Art Exhibition English

Re-learning Patriotism Through Jasper Johns

I will only admit this to a group of viral strangers once, and maybe this will cause outrage and disowning or maybe you’re sitting there nodding your head in disappointed agreement, but I’m originally from the USA. Not only do I despise calling it “the USA”, I’m also exhausted to the core of defending calling myself “American”. It is not my fault that my country never established some other name that could end in -ish, -i, -ese, -ian, -ic, etc., etc. Further, Canada = Canadians, Mexico = Mexicans, and don’t even get me started on the many, many countries within South and Central America that have their own suffixes.

Having been away from “my” country for a substantial period of time, I not only find myself relating less and less to my compatriots, I also quickly find myself exhausted with their behaviour, comments, arrogance, and ignorance. For much longer than I’ve been away, I’ve considered myself a citizen of the world; but the world’s other citizens never cease to remind me of my roots. Thanks for that; how dare I nearly forget?

And here we are, in the midst of the Olympics, and I’m supposed to inherently care about the US teams. Admittedly, I don’t care for the Olympics outside of a very few, select events in the first place, but I suppose it’s a nice time to show national pride, even when your country is already blamed for being entirely too nationalistic as it is. Just a reminder, friends: nationalism and patriotism are different. I’m happy to be United States-ish for all of the opportunities I am afforded (and therefore am patriotic); however, I do not dislike any other countries or their people for any reason, nor do I think my country is superior to others (and am, therefore, not nationalistic). Look it up.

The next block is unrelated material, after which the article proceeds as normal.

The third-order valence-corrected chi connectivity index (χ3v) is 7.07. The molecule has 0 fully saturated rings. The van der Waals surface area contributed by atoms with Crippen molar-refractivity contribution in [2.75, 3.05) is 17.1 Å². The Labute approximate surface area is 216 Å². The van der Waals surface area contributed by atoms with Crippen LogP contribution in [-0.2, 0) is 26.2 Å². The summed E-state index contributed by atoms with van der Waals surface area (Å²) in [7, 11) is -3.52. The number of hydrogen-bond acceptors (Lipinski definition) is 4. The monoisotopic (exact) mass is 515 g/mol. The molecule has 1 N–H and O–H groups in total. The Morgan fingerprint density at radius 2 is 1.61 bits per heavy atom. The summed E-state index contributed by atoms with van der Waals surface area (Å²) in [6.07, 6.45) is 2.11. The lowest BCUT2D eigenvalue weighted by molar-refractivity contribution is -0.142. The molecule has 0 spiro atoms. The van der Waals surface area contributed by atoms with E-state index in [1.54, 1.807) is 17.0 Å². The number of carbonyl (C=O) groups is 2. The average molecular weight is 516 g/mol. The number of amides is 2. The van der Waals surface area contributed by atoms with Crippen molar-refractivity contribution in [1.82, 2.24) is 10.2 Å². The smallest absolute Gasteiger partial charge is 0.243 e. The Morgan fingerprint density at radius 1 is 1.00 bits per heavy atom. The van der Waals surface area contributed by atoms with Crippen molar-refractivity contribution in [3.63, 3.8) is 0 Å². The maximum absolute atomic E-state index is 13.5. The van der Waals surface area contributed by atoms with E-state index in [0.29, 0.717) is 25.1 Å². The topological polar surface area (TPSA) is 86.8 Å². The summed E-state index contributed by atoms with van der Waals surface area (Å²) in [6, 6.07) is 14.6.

Jasper Johns is a true vision of the USA: from a broken home, he grew up with a range of members of his extended family in various, small east-coast towns, eventually moving to New York before serving in the Army. He returned to New York after the Korean War and got heavily involved in the artistic scene of the 1960s. He now lives in Connecticut and also owns property in St Martin. Johns is best known for Flag:

Jasper Johns, Flag, 1954-1955.
Encaustic, oil, and collage on fabric mounted on plywood, three panels, 107.3 x 153.8 cm.
Museum of Modern Art, New York.

Most of his iconic work depicts national emblems, especially flags and maps. I almost need to look away in embarrassment of my near-shame of a country that he seems to admire and venerate. Maybe I should get myself to Connecticut and watch the Olympics with Johns; he may be my last hope at holding on to my motherland. This is my favourite of his:

Jasper Johns, Map, 1961.
Oil on canvas, 198.2 x 314.7 cm.
Museum of Modern Art, New York.

The Whitney Museum, a United States-ic museum of United States-ese art, is exhibiting strong United States-i artists and their strong patriotic images. Bake an apple pie and leave it to cool while you get yourself over there to restore your own patriotism. While you’re at it, check out a Yankee (or Mets if you must) game. For entertainment on the subway ride, be sure to procure this beautifully illustrated ebook: Jasper Johns.

-Le Lorrain Andrews